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Wellness Industry’s No-Good, Very Bad Year

OK, this time I’m not the one causing the kerfuffle in the wellness industry, though I will confess to being a force multiplier.

Not since 2014, when the very unstable morons at the Incidental Economist made fun of the very stable geniuses who give out the Koop Award and also unequivocally concluded that wellness loses money — combined with continued fallout from the Penn State debacle and the Nebraska scandal — has the wellness industry had such a bad year. And it’s only February.

Let’s review what’s happened so far in 2018. First, a federal judge ruled that voluntary wellness programs need to be — get ready — voluntary. The EEOC’s responded with the legalese equivalent of:  “Fine, be that way.”

Next, Willis Towers Watson did something that might get them in hot water with the very stable wellness industry leaders: They were honest. They published a study revealing that employees hate wellness even more — way more — than they hate waiting for the cable guy to show up.

Finally, the very unstable National Bureau of Economic Research conducted a controlled study finding basically no impact whatsoever from a wellness program. More importantly, they specifically invalidated the “pre-post” methodology. Even more importantly, they specifically invalidated 78% of the studies used in Kate Baicker’s “Harvard Study” meta-analysis.

Here is an interesting piece of trivia: The lead researcher is an assistant professor at the Harris School of Public Policy. Why is this interesting? Because Katherine Baicker — the Typhoid Mary of wellness, whose THC-infused study claiming a 3.27-to-1 ROI for every dollar invested in wellness is the basis for essentially every subsequent genius wellness outcomes claim — is now the dean of that very same Harris SchoolI’m just guessing here, but I’d say it’s gotta be a trifle embarrassing when your own subordinate publicly disproves your own study. I mean, it’s one thing for me, RANDBloomberg and anyone else with five minutes, internet access and a calculator to do it, but…your very subordinate?

See also: The Wellness Industry Pleads the Fifth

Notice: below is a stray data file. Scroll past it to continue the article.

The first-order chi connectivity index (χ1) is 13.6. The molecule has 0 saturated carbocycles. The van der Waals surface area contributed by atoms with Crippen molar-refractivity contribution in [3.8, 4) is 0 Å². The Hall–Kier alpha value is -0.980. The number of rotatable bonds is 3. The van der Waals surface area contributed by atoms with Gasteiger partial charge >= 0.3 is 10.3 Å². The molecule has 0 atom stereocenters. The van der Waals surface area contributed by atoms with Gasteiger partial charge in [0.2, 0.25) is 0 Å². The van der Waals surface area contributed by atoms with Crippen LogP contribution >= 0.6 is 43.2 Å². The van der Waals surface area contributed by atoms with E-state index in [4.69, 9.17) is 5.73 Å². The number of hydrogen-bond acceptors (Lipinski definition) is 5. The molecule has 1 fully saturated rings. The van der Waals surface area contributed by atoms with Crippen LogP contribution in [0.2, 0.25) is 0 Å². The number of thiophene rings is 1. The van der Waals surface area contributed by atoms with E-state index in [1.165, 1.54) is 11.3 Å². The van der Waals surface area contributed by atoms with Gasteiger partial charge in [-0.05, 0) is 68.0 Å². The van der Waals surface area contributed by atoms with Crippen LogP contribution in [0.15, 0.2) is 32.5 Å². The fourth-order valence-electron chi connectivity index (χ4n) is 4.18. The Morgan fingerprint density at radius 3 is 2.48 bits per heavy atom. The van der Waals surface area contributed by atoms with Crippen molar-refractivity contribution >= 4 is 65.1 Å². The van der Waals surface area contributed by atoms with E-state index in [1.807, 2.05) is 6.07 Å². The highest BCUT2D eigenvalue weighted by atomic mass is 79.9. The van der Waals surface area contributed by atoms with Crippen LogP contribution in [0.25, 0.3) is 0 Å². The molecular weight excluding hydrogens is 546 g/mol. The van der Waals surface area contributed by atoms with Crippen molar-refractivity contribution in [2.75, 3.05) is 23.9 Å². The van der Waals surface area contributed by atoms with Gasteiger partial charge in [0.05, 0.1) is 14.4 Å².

On the other hand, the researcher, Damon Jones, just demonstrated not just amazing competence but amazing integrity, as well. In other words, he has no future in wellness.

The Wellness Empire Strikes Back

How does the wellness industry respond to these smoking guns threatening their entire revenue stream? Apparently, there is little cause for concern on their planet.

Let’s start with America’s Health Insurance Plans (AHIP), the health insurance industry lobbying group. Here is AHIP’s oxymoronic Wellness Smartbrief (Jan. 26) on the NBER research. Yes, it summarizes the same wellness-emasculating study as the one above, though you could never guess it from the headline: Healthier employees participate more in wellness programs but still save money

Continuing, AHIP said:

Offering incentives for completing wellness activities might be more cost-effective than offering incentives for wellness screening, a recent study of a comprehensive program found. 

Perhaps AHIP has been infiltrated by Russian trolls, because here’s what the NBER article actually said about “completing wellness activities”:

We…do not find any effect of treatment on the number of visits to campus gym facilities or on the probability of participating in a popular annual community running event, two health behaviors that are relatively simple for a motivated employee to change over the course of one year.

AHIP continues:

Wellness programs might attract mostly employees who are already fitness-conscious, but the potential to attract healthy employees whose medical spending is already low could nonetheless be a boon to employers, the researchers found.

And on the subject of “the potential to attract healthy employees” as being a “boon to employers,” the authors actually said:

We further find that selection into wellness programs is associated with both lower average spending and healthier behaviors prior to the beginning of the study. Thus, one motivation for a firm to adopt a wellness program is its potential to screen for workers with low medical spending. Considering only health care costs, reducing the share of non-participating (high-spending) employees by just 4.5 percentage points would suffice to cover the costs of our wellness program intervention.

In other words, you can apply some workplace eugenics to your company by using wellness to weed out obese employees, employees with chronic or congenital diseases and so on. Good for you!

Soon, if AHIP and others have their way, there will be no need for guesswork in eugenics: Employer wellness programs will be able to screen these employees out based on their actual DNA.

AHIP’s take on AARP v. EEOC

And now, AHIP’s take on this landmark case, their ace reporters scooping everyone with this Feb. 2 headline on the Dec. 20 court ruling:

Employers may have to tweak wellness programs after court ruling

Here are more typical headlines on that court ruling, headlines that came out the same month that the court ruling came out. Perhaps AHIP used the interim six weeks to use focus groups to test various verbs until they settled on…tweak???

AHIP:  It’s not just the headlines

One prominent healthcare executive recently attended an AHIP conference and reports:

I just returned from one of the dumbest meetings I’ve ever attended in Washington. Report of a new “study” by AHIP. Turns out people don’t mind health costs all that much, they just want more benefits. And everything is hunky-dory with their health plans, people like them so much. They love wellness benefits and crave more. Prescription drug prices have been nicely controlled thanks to the competitive marketplace (no, I am not making this up or exaggerating for drama). For every $1 employers spend on benefits workers get $4 in value. Priorities for SHRM rep: Fitbits for all employees, solving the outrage that only 20% of her employees got an annual physical. 85 cents of every dollar spent on healthcare goes to chronic disease.